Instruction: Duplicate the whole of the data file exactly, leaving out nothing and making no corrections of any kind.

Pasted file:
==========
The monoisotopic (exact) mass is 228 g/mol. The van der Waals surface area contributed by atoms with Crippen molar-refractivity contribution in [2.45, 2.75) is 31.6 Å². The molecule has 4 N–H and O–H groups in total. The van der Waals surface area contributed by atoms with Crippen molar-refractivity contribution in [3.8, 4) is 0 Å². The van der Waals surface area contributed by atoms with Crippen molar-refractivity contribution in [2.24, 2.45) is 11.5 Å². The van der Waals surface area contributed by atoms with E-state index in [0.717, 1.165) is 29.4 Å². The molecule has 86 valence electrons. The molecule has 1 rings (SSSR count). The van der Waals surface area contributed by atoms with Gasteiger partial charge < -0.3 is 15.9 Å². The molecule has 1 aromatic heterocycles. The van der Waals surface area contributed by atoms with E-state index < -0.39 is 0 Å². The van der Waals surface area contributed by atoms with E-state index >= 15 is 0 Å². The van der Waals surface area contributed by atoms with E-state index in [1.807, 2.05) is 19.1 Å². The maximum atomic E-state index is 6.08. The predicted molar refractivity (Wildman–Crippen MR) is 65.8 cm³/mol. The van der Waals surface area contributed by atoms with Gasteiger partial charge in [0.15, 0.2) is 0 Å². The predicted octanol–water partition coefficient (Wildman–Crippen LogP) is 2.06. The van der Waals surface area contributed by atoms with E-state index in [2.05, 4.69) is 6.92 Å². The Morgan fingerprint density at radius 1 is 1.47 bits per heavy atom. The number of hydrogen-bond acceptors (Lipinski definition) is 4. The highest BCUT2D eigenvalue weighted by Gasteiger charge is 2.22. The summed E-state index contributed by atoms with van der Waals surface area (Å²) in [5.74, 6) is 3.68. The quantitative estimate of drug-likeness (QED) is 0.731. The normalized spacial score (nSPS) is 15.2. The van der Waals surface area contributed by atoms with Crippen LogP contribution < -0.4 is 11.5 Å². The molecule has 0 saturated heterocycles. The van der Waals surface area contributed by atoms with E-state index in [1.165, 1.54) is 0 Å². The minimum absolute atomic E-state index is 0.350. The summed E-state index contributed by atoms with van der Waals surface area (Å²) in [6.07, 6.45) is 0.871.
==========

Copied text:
The monoisotopic (exact) mass is 228 g/mol. The van der Waals surface area contributed by atoms with Crippen molar-refractivity contribution in [2.45, 2.75) is 31.6 Å². The molecule has 4 N–H and O–H groups in total. The van der Waals surface area contributed by atoms with Crippen molar-refractivity contribution in [3.8, 4) is 0 Å². The van der Waals surface area contributed by atoms with Crippen molar-refractivity contribution in [2.24, 2.45) is 11.5 Å². The van der Waals surface area contributed by atoms with E-state index in [0.717, 1.165) is 29.4 Å². The molecule has 86 valence electrons. The molecule has 1 rings (SSSR count). The van der Waals surface area contributed by atoms with Gasteiger partial charge < -0.3 is 15.9 Å². The molecule has 1 aromatic heterocycles. The van der Waals surface area contributed by atoms with E-state index < -0.39 is 0 Å². The van der Waals surface area contributed by atoms with E-state index >= 15 is 0 Å². The van der Waals surface area contributed by atoms with E-state index in [1.807, 2.05) is 19.1 Å². The maximum atomic E-state index is 6.08. The predicted molar refractivity (Wildman–Crippen MR) is 65.8 cm³/mol. The van der Waals surface area contributed by atoms with Gasteiger partial charge in [0.15, 0.2) is 0 Å². The predicted octanol–water partition coefficient (Wildman–Crippen LogP) is 2.06. The van der Waals surface area contributed by atoms with E-state index in [2.05, 4.69) is 6.92 Å². The Morgan fingerprint density at radius 1 is 1.47 bits per heavy atom. The number of hydrogen-bond acceptors (Lipinski definition) is 4. The highest BCUT2D eigenvalue weighted by Gasteiger charge is 2.22. The summed E-state index contributed by atoms with van der Waals surface area (Å²) in [5.74, 6) is 3.68. The quantitative estimate of drug-likeness (QED) is 0.731. The normalized spacial score (nSPS) is 15.2. The van der Waals surface area contributed by atoms with Crippen LogP contribution < -0.4 is 11.5 Å². The molecule has 0 saturated heterocycles. The van der Waals surface area contributed by atoms with E-state index in [1.165, 1.54) is 0 Å². The minimum absolute atomic E-state index is 0.350. The summed E-state index contributed by atoms with van der Waals surface area (Å²) in [6.07, 6.45) is 0.871.